Combatting Real Estate Fraud – Fraud Awareness Month

April 18th, 2016

geo2Real estate fraud is rampant and emerges in so many forms. The only way real estate professionals can combat real estate fraud is to be aware of it. Due diligence is key in this regard.

Do we need extra due diligence because there are lots of consumers out there looking to mislead you? No. We need to do extra due diligence because fraud can often occur because of an omission that a homeowner sees as innocent. More commonly, some homeowners aren’t even aware of some matters as they relate to their homes.

In the spirit of Fraud Awareness Month, we thought we’d cover some ways that you can use your tools to dig deeper and know everything possible about a deal you are working on.

  1. The property’s sales history – this can reveal a lot, including owners, timing and amounts of transfers. Too many transfers in a short period of time or transfers between parties that are non-arms length could be a red flag and worth inquiring with your client about.
  1. The property’s insurance history – this can reveal problems in a property that the homeowner may or may not be aware of. Repeated claims for the same things are a sign that the property could have issues.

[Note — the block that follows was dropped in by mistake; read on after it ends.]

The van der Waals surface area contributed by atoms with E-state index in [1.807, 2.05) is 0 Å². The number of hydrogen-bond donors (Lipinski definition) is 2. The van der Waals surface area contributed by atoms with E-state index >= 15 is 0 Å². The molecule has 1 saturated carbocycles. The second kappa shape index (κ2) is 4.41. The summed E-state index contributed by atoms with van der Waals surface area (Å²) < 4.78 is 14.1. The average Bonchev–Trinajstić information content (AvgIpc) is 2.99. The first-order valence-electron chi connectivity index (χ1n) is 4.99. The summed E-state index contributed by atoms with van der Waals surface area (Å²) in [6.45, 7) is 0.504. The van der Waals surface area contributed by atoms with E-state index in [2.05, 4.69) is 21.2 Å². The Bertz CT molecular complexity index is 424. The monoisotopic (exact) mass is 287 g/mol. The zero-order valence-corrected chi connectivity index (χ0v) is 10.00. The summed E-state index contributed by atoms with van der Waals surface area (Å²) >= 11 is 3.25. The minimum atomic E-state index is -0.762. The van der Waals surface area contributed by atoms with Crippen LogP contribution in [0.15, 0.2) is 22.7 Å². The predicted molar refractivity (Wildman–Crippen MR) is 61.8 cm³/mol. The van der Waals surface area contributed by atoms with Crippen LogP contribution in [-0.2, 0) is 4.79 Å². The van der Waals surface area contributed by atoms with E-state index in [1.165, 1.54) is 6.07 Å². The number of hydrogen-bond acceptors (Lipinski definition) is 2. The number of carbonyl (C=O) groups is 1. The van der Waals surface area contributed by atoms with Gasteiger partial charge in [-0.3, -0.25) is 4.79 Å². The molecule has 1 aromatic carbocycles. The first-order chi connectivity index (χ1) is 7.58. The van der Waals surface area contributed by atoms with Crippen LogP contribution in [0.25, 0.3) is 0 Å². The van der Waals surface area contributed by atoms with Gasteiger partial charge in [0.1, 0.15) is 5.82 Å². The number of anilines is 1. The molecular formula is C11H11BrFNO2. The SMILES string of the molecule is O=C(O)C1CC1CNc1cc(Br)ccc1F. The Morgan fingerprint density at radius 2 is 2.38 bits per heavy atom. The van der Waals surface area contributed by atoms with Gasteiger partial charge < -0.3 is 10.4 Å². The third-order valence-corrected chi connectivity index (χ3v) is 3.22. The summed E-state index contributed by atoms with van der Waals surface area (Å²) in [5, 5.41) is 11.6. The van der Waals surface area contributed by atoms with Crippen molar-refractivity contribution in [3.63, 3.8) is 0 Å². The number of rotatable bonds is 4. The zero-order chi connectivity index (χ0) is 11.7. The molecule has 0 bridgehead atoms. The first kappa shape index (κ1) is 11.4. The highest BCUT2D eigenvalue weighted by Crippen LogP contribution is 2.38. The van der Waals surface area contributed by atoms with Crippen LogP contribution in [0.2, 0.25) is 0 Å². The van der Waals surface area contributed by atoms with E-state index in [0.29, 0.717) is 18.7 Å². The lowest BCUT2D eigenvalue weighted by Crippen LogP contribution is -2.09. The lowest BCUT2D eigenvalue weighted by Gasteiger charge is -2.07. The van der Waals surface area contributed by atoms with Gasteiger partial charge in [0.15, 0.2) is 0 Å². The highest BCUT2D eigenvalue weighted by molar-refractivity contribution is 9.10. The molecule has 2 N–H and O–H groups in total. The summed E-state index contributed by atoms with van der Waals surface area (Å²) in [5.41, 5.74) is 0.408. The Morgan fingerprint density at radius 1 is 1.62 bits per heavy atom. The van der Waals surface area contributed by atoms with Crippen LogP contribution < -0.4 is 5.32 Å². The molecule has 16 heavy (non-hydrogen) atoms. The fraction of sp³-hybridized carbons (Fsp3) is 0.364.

1. The property’s past use – did you know that there are even searches now that can reveal if a property was previously used as a grow op or meth lab. Knowing if your client’s property or a property your client is buying has been used for nefarious acts is basic due diligence.
  1. Who owns the home – ensuring that your client(s) is/are the only legal homeowner(s) is critical to mitigating real estate fraud. Ask for ID and check ownership independently to be sure.

A big part of catching potential fraud is independently validating the information provided to you. In many instances, issues can come up that are not fraud but could impact your deal. Mitigating fraud has the side benefit of giving you the ability to learn more about your deals and to help your client through resolving challenges.

Even if something does come up on a deal where a client has withheld something, such as not telling you about a lien – finding out through the course of due diligence improves the level of service you offer. A lien won’t go away by itself, so you knowing about it means that you can help the client figure out what to do about it.

Being aware is your first step towards combatting real estate fraud. GeoWarehouse has the tool that make that easy. Visit today.